Wednesday, May 11, 2016

One Seven Nine: Towers

Geoff Dyer wrote an essay some years ago called "Sex and Hotels". I know that it was posted at once upon a time, and it was probably in one of his earlier collections of essays. I saw it referenced not long ago, and I'll be having the local library find me a Dyer collection with the essay. I usually like Geoff Dyer, and "Sex and Hotels" is something I do need to read--- or re-read.

Not long ago I wrote about Karley Sciortino's little essay on hotel sex, and I'd like to pair that with Geoff Dyer's essay. Hotel sex has always had a special valence for me, and I always love hearing girls' stories about the hotels where they've gone with lovers or beautiful strangers.

Location has always been an important part of sex for me. Backseats, desktops, library stacks, wagons-lits...  Location matters. It matters for establishing a mood, for establishing literary or film tradition. A lovely friend in New Zealand messaged me the other night to say that she wanted the measurements of my office desk, just in case she ever found herself spread out atop it.  Wellington NZ is something like eight thousand miles from where I'm sitting, but it never hurts to be prepared.

Hotel sex, now--- hotel sex comes with so many literary and film connections. Each hotel tells a different story about a city and about a particular affair. Each different hotel puts you in a different story.

I have my favourite hotels in Manhattan--- the Royalton, the Parker Meridien, the midtown Pod Hotel, the Night Hotel. Different lovers in each, different kinds of stories being told. My New Zealand friend told me once that she kept a log of every hotel pool where she's swum naked late at night, and that she has a list of Auckland hotels divided up into those where she's been with married men and those where she's just been with boyfriends or girlfriends. I admire a girl who keep lists of things, of course. I admire a girl who keeps score.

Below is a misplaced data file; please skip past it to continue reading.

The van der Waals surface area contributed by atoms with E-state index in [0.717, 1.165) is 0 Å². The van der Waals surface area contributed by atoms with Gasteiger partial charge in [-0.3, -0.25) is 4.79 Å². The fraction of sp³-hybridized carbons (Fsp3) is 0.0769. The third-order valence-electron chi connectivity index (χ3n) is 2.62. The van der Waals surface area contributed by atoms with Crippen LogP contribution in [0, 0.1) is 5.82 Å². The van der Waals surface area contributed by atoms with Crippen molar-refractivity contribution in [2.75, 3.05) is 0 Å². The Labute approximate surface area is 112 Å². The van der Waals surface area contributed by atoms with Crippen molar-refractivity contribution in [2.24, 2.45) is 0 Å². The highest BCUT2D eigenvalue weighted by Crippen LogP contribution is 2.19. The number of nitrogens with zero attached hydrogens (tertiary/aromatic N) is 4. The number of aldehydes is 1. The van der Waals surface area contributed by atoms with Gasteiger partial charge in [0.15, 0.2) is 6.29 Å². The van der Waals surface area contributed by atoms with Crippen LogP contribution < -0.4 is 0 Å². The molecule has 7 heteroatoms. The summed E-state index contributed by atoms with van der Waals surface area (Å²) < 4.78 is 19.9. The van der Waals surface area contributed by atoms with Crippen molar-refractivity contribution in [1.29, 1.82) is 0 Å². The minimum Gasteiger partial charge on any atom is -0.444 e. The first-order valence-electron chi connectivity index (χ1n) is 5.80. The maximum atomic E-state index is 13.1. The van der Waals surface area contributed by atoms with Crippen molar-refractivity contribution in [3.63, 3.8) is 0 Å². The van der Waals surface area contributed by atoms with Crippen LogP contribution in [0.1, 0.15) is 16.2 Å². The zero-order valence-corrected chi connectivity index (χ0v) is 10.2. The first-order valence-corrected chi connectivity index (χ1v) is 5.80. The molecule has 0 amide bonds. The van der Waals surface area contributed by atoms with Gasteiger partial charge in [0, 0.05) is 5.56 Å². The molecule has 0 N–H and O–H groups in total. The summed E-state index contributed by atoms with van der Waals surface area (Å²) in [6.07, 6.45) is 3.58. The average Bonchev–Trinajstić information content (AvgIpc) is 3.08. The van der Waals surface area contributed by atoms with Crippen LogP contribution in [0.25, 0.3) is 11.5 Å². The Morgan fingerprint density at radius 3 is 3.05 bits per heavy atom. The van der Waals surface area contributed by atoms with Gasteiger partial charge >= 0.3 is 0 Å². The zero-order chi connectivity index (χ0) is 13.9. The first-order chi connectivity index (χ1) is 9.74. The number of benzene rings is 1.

Karley Sciortino noted that hotel sex is about temporarily leisured, about being able to pretend for a few days that you're accustomed to luxury. Maid service, room service, the decor--- sex in hotels always feeds on class markers. Though there's something to be said for the stories you can create in decayed roadside motels or faded railway hotels in provincial towns. Both the four-star hotel and the places that probably house people who have "suspected" in front of their names promise anonymity, whether from the paparazzi or the FBI.

Hotel sex for me has always been about early mornings, too, about leaving a sleeping companion and looking out at cities just as the sky lightens. I don't smoke, but it would almost be worth starting just to stand with a cigarette and look out the window while the city began to stir. There are memories there, of course: kissing a companion's bare shoulder and slipping out of bed to watch the day begin.

If you're reading this, and if you're one of the quiet, literary girls I picture as my Imaginary Readers, I suppose you could tell me about your own favourite hotels and hotel sex memories. You could tell me about whether you see the hotel as an adventure in luxury, or an adventure in transgression (a married lover, say, or an alluring stranger), or as away to have anonymity and freedom.

Hotel rooms are for adultery,  as both Ms. Sciortino and Geoff Dyer tell us. They're for being sealed off in a room or a suite and not having to follow the rules of the outside world. Hotel sex is for call girls and clients, for escorts sent up after a discreet call to the concierge desk. Hotel sex can be about all the activities and positions and games you'd never feel comfortable trying at home. Hotel sex is about escape--- and all the best things in life are about escape from the quotidian.

If you're reading this, tell me about the hotels in your past. Tell me what desires you've been able to live out in hotels, and what you think about when the door closes behind you and you toss a carry-on bag onto a hotel bed.

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